The Americans
By Edward Southerland
Jul 28, 2021
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Editor's note: In memory of an extremely gifted columnist, the late Edward Southerland, enews will try to republish as much of his work as possible.

The Corps of Exploration led by Meriwether Lewis and William Clark had not returned from their traverse of the northern reaches of the territory acquired through the Louisiana Purchase, when President Thomas Jefferson set another expedition on its way west investigate the new southern boundary of the United States. The idea for an exploration of the Red River to search for a watercourse to the southern Rockies and to open trade and make alliances with the Indian tribes was part of Jefferson’s search for knowledge about the nation’s new lands.

Sketch of a Wichita village

The “Grand Excursion,” as the president called the Southwestern effort, began during the winter of 1804-1805, with a trek up the Ouachita River headed by William Dunbar. Emboldened by the Dunbar successes, congress set aside $5,000 for a Red River Expedition later that year, and by the time the party started out in April 1806, the money had increased to $11,000, three times the amount of the Lewis and Clark effort.

Captain Richard Sparks and forty-five soldiers accompanied the group, but the emphasis was on the scientific aspects of the expedition. It was led by Thomas Freeman, a surveyor and astronomer, Peter Custis, a medical student from Pennsylvania, and Benjamin Barton Smith, a naturalist. The group entered the Red at its confluence with the Mississippi on May 2, 1806 and started up river. They arrived in Natchitoches, Louisiana on June 2.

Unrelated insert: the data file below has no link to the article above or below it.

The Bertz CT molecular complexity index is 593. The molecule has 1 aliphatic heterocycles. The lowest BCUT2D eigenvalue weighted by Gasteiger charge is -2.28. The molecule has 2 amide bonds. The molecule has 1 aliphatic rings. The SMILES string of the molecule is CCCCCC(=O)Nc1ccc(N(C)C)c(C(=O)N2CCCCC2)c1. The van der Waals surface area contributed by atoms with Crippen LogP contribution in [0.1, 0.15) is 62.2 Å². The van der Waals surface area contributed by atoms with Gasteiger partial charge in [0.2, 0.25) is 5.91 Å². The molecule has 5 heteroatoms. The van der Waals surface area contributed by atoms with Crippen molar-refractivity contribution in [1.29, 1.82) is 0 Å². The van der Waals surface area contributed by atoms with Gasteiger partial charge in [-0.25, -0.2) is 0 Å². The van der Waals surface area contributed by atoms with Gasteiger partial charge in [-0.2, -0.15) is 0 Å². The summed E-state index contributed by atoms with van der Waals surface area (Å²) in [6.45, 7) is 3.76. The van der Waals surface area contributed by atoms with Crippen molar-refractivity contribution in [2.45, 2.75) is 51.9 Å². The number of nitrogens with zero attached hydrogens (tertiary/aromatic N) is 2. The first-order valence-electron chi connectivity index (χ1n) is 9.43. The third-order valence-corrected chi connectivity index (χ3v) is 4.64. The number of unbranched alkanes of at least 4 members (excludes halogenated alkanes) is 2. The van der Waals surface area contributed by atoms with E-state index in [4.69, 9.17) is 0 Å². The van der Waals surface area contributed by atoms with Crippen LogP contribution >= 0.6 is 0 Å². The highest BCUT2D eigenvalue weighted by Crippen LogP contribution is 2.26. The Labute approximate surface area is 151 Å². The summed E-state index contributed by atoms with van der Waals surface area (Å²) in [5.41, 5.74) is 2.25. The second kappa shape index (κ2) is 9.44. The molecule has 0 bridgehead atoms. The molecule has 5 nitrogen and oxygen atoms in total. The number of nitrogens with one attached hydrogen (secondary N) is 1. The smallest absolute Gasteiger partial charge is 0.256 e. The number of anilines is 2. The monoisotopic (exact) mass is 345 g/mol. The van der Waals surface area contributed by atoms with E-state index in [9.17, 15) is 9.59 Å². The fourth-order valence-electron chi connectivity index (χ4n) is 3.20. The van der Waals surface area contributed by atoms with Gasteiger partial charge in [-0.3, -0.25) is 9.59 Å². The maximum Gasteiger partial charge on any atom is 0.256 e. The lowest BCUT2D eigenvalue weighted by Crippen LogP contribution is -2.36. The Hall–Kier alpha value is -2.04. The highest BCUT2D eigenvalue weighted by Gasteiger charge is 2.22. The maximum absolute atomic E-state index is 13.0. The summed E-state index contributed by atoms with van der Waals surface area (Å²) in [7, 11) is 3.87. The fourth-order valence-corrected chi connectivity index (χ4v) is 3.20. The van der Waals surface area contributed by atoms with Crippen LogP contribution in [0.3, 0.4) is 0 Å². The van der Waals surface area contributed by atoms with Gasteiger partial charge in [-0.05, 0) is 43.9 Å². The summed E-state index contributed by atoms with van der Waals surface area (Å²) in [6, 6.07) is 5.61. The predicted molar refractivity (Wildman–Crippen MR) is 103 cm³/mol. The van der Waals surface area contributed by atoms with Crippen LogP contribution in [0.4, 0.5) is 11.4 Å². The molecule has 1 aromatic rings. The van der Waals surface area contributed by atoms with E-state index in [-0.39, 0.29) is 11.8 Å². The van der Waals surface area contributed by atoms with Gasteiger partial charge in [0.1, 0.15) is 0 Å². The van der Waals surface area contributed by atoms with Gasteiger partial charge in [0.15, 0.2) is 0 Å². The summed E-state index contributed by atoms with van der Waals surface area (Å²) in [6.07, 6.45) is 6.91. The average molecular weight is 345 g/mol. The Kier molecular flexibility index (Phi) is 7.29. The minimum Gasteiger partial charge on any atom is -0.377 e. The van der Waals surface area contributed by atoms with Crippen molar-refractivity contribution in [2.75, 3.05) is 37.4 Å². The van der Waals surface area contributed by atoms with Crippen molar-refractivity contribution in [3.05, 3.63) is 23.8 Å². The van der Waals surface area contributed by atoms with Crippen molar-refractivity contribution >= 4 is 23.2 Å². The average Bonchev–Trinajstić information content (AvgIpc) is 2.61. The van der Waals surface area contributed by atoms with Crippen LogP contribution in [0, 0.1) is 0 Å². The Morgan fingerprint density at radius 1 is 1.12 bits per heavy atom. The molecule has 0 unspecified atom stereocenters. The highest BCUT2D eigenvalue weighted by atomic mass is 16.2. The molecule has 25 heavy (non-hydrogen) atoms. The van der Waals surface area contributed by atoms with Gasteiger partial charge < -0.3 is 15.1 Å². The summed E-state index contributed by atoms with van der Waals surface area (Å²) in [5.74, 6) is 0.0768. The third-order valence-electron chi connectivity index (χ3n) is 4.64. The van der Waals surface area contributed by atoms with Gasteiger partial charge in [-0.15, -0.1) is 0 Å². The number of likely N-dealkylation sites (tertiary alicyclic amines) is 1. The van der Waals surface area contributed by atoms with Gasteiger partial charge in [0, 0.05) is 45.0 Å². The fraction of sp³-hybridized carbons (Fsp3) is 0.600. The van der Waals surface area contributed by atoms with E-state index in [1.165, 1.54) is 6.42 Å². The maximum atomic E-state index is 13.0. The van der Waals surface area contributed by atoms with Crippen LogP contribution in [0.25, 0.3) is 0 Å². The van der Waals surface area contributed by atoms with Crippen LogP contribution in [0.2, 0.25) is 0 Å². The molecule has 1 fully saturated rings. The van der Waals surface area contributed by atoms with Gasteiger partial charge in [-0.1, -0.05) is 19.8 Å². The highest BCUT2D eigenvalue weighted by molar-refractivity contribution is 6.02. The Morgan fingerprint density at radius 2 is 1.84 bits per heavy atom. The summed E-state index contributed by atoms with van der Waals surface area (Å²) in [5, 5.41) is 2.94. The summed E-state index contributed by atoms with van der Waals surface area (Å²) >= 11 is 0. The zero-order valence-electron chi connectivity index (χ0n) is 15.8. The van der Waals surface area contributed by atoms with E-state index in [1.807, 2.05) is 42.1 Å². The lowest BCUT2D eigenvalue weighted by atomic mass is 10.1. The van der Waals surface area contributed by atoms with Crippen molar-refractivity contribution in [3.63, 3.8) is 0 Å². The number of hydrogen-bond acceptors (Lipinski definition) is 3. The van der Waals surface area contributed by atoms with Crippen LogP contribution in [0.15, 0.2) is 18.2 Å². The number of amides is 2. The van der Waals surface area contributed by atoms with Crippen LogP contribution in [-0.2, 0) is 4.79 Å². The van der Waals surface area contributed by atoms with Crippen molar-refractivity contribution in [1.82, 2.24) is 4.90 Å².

But the expedition was fated for failure. As the Americans worked up the river, two Spanish military operations marched to intercept them. Forewarned of American plans by General James Wilkinson, a freebooter and sometimes conspiratorial ally of Aaron Burr in the latter’s scheme to set up an independent state in the West, a Spanish force led by Francisco Viana intercepted the expedition 615 miles from the river’s mouth, in what is now Bowie County. The spot gained the name Spanish Bluff.
There was no fight, the Americans merely turned back, and the hope for political gain from hostilities that underlay the actions of Wilkinson and Burr, did not materialize. The United States put diplomatic pressure on Madrid, and as a result, the Spanish eased their opposition to incursions from the North Americans.

Randolph B. Marcy, date unknown
Texas joined the American union in 1845, and with the conclusion of the Mexican-American War that followed, it fell to the U.S. Army to explore the western reaches of the Red River. In March 1852, Captain Randolph B. Marcy, West Point class of 1832, took command of a seventy-man expedition at Fort Smith, Arkansas with orders to explore the Great Plains and locate the source of the Red. His second in command was Captain George B. McClellan, who eventually became Marcy’s son-in-law, when he married Mary Ellen Marcy in 1860.